I’m just going to say it.
I loathe derogatory representations of people from the south in the media. Though not as prevalent today as it once was, I despise the backward caricatures made up to represent us. Insults like “hillbilly” and “redneck” really tick me off. And you can find all sorts of examples of this type of characterization in movies, television, and books – for instance, the Oscar-nominated Deliverance brought some of those stereotypes into play, such as through the main characters’ perceptions of the people they encountered towards the beginning of the movie.
Let me be clear that my stance is not a lesson in political correctness, and I’m not writing this out of anger or resentment. My purpose with this blog post is to encourage folks from this area not to let those derogatory images and statements define them or make them ashamed of where they are from. We’re pretty great, and we live in one of most beautiful places in the world – and we all need to be reminded of that sometimes.
And, or course, the term “hillbilly” has ties to the musical heritage of this region too. The connection comes from a story told about a recording made by producer Ralph Peer on January 15, 1925 when he worked for the OKeh record label. At this first recording session for a quartet made up of Joe Hopkins, Al Hopkins, Tony Alderman, and John Rector, Peer asked the quartet for the name of their band. Al Hopkins’ immortal words were: “Call us anything you want. We’re nothing but a bunch of hillbillies from North Carolina and Virginia anyway!” Peer instructed OKeh’s secretary to write Hill Billies in the ledger. While the event surrounding the naming of the band was somewhat circumstantial, and it could be argued that the naming was a throw-away jibe or a stereotypical afterthought, the genesis of the term “hillbilly” in music can be linked to this moment.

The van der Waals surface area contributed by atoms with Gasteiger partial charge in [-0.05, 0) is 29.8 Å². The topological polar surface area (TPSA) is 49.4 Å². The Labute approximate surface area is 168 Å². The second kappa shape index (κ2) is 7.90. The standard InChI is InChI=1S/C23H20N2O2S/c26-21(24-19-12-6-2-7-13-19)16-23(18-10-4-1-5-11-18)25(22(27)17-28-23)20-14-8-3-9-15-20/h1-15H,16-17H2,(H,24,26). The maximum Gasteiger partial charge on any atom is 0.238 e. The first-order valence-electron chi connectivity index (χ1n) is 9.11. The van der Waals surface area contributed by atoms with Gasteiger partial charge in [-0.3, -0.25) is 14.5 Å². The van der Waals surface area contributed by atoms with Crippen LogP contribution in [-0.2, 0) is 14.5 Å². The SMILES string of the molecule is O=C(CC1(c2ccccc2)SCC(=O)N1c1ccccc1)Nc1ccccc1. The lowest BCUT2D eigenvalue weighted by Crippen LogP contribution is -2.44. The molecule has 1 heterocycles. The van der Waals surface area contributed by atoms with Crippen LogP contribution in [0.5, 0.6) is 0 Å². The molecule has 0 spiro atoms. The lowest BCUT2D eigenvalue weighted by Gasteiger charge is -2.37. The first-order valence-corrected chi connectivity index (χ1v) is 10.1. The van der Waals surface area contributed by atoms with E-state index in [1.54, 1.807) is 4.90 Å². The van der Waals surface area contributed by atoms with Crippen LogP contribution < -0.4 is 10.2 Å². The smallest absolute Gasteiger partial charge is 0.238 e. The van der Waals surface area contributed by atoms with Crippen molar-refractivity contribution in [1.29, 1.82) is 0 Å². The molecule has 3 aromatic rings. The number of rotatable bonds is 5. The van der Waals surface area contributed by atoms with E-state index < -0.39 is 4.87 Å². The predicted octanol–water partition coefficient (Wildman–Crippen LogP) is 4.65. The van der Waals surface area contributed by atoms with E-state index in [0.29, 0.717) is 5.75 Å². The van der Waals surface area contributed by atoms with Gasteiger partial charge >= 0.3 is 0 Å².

The people of Appalachia are bred from a long line of strong people who knew how to survive. Our ancestors did back-breaking work in the fields, in the mines, and in the home for generations. If they didn’t grow it, they didn’t eat. If they couldn’t sew, they had no warmth. If they couldn’t chop down a tree and build it, they had no shelter. And when times got really tough, as I imagine they often were, southerners turned to their faith, and to their family and friends, and took care of each other. If that’s what you call a hillbilly, then I’m proud to be one.